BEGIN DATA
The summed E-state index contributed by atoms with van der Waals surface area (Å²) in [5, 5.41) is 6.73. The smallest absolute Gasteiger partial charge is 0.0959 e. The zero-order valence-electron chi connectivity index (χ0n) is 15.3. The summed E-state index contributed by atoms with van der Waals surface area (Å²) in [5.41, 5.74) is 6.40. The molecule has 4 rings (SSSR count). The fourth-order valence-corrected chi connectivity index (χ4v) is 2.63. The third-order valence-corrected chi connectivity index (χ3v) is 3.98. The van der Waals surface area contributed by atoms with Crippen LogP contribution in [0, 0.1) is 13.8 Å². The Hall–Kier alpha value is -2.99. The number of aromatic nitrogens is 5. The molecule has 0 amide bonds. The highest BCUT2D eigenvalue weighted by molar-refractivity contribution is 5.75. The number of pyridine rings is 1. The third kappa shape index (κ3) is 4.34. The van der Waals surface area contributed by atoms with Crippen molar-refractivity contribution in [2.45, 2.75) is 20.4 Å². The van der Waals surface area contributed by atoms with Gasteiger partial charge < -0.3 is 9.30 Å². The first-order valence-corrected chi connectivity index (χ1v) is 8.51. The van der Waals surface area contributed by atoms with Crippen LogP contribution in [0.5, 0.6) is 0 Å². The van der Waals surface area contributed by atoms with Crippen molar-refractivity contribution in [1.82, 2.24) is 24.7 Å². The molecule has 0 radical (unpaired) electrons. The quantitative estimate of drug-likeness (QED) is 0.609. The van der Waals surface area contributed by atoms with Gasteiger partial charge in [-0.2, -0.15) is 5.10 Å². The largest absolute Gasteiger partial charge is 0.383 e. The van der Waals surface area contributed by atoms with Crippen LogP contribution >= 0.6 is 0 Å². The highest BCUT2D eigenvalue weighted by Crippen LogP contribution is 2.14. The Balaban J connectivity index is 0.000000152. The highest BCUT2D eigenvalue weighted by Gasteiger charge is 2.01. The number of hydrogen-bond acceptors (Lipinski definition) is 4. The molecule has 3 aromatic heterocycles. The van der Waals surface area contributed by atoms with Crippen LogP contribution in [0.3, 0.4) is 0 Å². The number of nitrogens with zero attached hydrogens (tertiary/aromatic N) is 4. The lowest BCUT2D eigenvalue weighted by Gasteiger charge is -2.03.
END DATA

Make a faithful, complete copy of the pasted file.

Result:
The summed E-state index contributed by atoms with van der Waals surface area (Å²) in [5, 5.41) is 6.73. The smallest absolute Gasteiger partial charge is 0.0959 e. The zero-order valence-electron chi connectivity index (χ0n) is 15.3. The summed E-state index contributed by atoms with van der Waals surface area (Å²) in [5.41, 5.74) is 6.40. The molecule has 4 rings (SSSR count). The fourth-order valence-corrected chi connectivity index (χ4v) is 2.63. The third-order valence-corrected chi connectivity index (χ3v) is 3.98. The van der Waals surface area contributed by atoms with Crippen LogP contribution in [0, 0.1) is 13.8 Å². The Hall–Kier alpha value is -2.99. The number of aromatic nitrogens is 5. The molecule has 0 amide bonds. The highest BCUT2D eigenvalue weighted by molar-refractivity contribution is 5.75. The number of pyridine rings is 1. The third kappa shape index (κ3) is 4.34. The van der Waals surface area contributed by atoms with Crippen molar-refractivity contribution in [2.45, 2.75) is 20.4 Å². The van der Waals surface area contributed by atoms with Gasteiger partial charge < -0.3 is 9.30 Å². The first-order valence-corrected chi connectivity index (χ1v) is 8.51. The van der Waals surface area contributed by atoms with Crippen LogP contribution in [0.5, 0.6) is 0 Å². The van der Waals surface area contributed by atoms with Crippen molar-refractivity contribution in [1.82, 2.24) is 24.7 Å². The molecule has 0 radical (unpaired) electrons. The quantitative estimate of drug-likeness (QED) is 0.609. The van der Waals surface area contributed by atoms with Gasteiger partial charge in [-0.2, -0.15) is 5.10 Å². The largest absolute Gasteiger partial charge is 0.383 e. The van der Waals surface area contributed by atoms with Crippen LogP contribution >= 0.6 is 0 Å². The highest BCUT2D eigenvalue weighted by Crippen LogP contribution is 2.14. The Balaban J connectivity index is 0.000000152. The highest BCUT2D eigenvalue weighted by Gasteiger charge is 2.01. The number of hydrogen-bond acceptors (Lipinski definition) is 4. The molecule has 3 aromatic heterocycles. The van der Waals surface area contributed by atoms with Crippen LogP contribution in [0.3, 0.4) is 0 Å². The number of nitrogens with zero attached hydrogens (tertiary/aromatic N) is 4. The lowest BCUT2D eigenvalue weighted by Gasteiger charge is -2.03.